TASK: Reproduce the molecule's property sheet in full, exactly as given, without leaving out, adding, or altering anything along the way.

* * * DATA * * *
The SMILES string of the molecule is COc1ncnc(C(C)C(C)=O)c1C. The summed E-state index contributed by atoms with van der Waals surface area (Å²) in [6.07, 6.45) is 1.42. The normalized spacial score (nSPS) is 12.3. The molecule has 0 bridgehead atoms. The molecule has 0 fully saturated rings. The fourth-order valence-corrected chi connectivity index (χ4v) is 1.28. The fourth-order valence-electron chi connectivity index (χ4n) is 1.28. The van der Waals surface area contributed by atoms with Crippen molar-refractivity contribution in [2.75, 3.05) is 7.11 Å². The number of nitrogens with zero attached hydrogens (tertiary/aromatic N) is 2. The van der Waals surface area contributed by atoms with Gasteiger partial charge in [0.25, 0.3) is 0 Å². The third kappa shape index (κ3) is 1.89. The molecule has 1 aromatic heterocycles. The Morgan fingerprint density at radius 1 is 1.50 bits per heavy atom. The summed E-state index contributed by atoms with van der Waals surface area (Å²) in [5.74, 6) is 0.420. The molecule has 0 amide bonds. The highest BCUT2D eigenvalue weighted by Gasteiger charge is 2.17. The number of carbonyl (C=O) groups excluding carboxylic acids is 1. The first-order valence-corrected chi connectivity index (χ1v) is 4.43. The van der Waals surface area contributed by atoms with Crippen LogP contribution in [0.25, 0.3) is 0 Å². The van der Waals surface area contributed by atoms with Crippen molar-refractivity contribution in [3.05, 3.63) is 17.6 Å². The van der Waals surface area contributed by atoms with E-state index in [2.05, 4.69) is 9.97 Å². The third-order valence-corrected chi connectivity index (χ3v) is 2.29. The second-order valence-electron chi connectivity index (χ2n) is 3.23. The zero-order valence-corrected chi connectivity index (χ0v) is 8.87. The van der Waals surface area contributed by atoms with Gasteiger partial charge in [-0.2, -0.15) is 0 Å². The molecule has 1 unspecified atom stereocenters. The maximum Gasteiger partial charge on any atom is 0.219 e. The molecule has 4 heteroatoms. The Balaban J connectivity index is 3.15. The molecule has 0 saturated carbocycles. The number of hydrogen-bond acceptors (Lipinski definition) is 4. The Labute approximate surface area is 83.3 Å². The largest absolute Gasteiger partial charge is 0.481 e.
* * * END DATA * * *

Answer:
The SMILES string of the molecule is COc1ncnc(C(C)C(C)=O)c1C. The summed E-state index contributed by atoms with van der Waals surface area (Å²) in [6.07, 6.45) is 1.42. The normalized spacial score (nSPS) is 12.3. The molecule has 0 bridgehead atoms. The molecule has 0 fully saturated rings. The fourth-order valence-corrected chi connectivity index (χ4v) is 1.28. The fourth-order valence-electron chi connectivity index (χ4n) is 1.28. The van der Waals surface area contributed by atoms with Crippen molar-refractivity contribution in [2.75, 3.05) is 7.11 Å². The number of nitrogens with zero attached hydrogens (tertiary/aromatic N) is 2. The van der Waals surface area contributed by atoms with Gasteiger partial charge in [0.25, 0.3) is 0 Å². The third kappa shape index (κ3) is 1.89. The molecule has 1 aromatic heterocycles. The Morgan fingerprint density at radius 1 is 1.50 bits per heavy atom. The summed E-state index contributed by atoms with van der Waals surface area (Å²) in [5.74, 6) is 0.420. The molecule has 0 amide bonds. The highest BCUT2D eigenvalue weighted by Gasteiger charge is 2.17. The number of carbonyl (C=O) groups excluding carboxylic acids is 1. The first-order valence-corrected chi connectivity index (χ1v) is 4.43. The van der Waals surface area contributed by atoms with Crippen LogP contribution in [0.25, 0.3) is 0 Å². The van der Waals surface area contributed by atoms with Crippen molar-refractivity contribution in [3.05, 3.63) is 17.6 Å². The van der Waals surface area contributed by atoms with E-state index in [2.05, 4.69) is 9.97 Å². The third-order valence-corrected chi connectivity index (χ3v) is 2.29. The second-order valence-electron chi connectivity index (χ2n) is 3.23. The zero-order valence-corrected chi connectivity index (χ0v) is 8.87. The van der Waals surface area contributed by atoms with Gasteiger partial charge in [-0.2, -0.15) is 0 Å². The molecule has 1 unspecified atom stereocenters. The maximum Gasteiger partial charge on any atom is 0.219 e. The molecule has 4 heteroatoms. The Balaban J connectivity index is 3.15. The molecule has 0 saturated carbocycles. The number of hydrogen-bond acceptors (Lipinski definition) is 4. The Labute approximate surface area is 83.3 Å². The largest absolute Gasteiger partial charge is 0.481 e.